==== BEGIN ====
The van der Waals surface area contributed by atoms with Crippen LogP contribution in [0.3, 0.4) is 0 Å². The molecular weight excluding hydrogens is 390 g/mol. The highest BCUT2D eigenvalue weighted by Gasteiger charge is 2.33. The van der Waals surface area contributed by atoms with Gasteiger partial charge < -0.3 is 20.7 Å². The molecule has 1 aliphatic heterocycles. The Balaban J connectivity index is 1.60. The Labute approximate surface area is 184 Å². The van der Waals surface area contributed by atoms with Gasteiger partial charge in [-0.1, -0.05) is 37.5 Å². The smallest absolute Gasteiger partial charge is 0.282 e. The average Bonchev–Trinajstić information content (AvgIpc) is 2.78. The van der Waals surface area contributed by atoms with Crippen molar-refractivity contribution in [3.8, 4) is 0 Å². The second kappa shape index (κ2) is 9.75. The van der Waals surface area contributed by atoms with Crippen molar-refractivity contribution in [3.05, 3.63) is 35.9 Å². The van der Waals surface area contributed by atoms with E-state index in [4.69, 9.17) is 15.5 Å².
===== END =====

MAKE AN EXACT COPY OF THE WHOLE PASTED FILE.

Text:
The van der Waals surface area contributed by atoms with Crippen LogP contribution in [0.3, 0.4) is 0 Å². The molecular weight excluding hydrogens is 390 g/mol. The highest BCUT2D eigenvalue weighted by Gasteiger charge is 2.33. The van der Waals surface area contributed by atoms with Gasteiger partial charge < -0.3 is 20.7 Å². The molecule has 1 aliphatic heterocycles. The Balaban J connectivity index is 1.60. The Labute approximate surface area is 184 Å². The van der Waals surface area contributed by atoms with Gasteiger partial charge in [-0.1, -0.05) is 37.5 Å². The smallest absolute Gasteiger partial charge is 0.282 e. The average Bonchev–Trinajstić information content (AvgIpc) is 2.78. The van der Waals surface area contributed by atoms with Crippen molar-refractivity contribution in [3.8, 4) is 0 Å². The second kappa shape index (κ2) is 9.75. The van der Waals surface area contributed by atoms with Crippen molar-refractivity contribution in [3.05, 3.63) is 35.9 Å². The van der Waals surface area contributed by atoms with E-state index in [4.69, 9.17) is 15.5 Å².